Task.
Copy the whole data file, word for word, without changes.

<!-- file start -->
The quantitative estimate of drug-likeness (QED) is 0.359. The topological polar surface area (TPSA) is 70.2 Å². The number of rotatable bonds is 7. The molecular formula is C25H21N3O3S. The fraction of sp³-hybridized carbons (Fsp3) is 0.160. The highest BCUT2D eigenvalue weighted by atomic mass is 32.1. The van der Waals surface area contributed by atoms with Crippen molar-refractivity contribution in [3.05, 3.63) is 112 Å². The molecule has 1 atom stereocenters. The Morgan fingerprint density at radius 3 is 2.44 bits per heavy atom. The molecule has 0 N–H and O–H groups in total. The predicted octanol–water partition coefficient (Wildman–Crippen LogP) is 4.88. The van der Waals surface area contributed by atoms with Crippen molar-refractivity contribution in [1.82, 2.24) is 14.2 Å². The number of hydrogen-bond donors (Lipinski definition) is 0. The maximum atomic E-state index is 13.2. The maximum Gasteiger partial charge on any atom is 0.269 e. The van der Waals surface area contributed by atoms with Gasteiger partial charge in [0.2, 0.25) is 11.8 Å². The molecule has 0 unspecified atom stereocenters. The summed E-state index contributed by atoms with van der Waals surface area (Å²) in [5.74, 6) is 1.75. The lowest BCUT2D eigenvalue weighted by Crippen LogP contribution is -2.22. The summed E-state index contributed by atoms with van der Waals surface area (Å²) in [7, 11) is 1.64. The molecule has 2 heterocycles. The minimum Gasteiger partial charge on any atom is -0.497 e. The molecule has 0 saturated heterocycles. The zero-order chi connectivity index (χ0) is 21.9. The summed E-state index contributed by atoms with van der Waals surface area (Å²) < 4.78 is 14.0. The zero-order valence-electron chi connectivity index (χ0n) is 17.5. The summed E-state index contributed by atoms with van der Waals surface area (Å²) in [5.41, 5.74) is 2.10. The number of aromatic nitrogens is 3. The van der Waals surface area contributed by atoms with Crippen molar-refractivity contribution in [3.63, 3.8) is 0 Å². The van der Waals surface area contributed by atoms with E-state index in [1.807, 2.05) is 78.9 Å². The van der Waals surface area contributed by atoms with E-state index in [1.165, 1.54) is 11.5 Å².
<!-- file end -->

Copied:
The quantitative estimate of drug-likeness (QED) is 0.359. The topological polar surface area (TPSA) is 70.2 Å². The number of rotatable bonds is 7. The molecular formula is C25H21N3O3S. The fraction of sp³-hybridized carbons (Fsp3) is 0.160. The highest BCUT2D eigenvalue weighted by atomic mass is 32.1. The van der Waals surface area contributed by atoms with Crippen molar-refractivity contribution in [3.05, 3.63) is 112 Å². The molecule has 1 atom stereocenters. The Morgan fingerprint density at radius 3 is 2.44 bits per heavy atom. The molecule has 0 N–H and O–H groups in total. The predicted octanol–water partition coefficient (Wildman–Crippen LogP) is 4.88. The van der Waals surface area contributed by atoms with Crippen molar-refractivity contribution in [1.82, 2.24) is 14.2 Å². The number of hydrogen-bond donors (Lipinski definition) is 0. The maximum atomic E-state index is 13.2. The maximum Gasteiger partial charge on any atom is 0.269 e. The van der Waals surface area contributed by atoms with Gasteiger partial charge in [0.2, 0.25) is 11.8 Å². The molecule has 0 unspecified atom stereocenters. The summed E-state index contributed by atoms with van der Waals surface area (Å²) in [5.74, 6) is 1.75. The lowest BCUT2D eigenvalue weighted by Crippen LogP contribution is -2.22. The summed E-state index contributed by atoms with van der Waals surface area (Å²) in [7, 11) is 1.64. The molecule has 2 heterocycles. The minimum Gasteiger partial charge on any atom is -0.497 e. The molecule has 0 saturated heterocycles. The zero-order chi connectivity index (χ0) is 21.9. The summed E-state index contributed by atoms with van der Waals surface area (Å²) < 4.78 is 14.0. The zero-order valence-electron chi connectivity index (χ0n) is 17.5. The summed E-state index contributed by atoms with van der Waals surface area (Å²) in [5.41, 5.74) is 2.10. The number of aromatic nitrogens is 3. The van der Waals surface area contributed by atoms with Crippen molar-refractivity contribution in [3.63, 3.8) is 0 Å². The van der Waals surface area contributed by atoms with E-state index in [1.807, 2.05) is 78.9 Å². The van der Waals surface area contributed by atoms with E-state index in [1.165, 1.54) is 11.5 Å².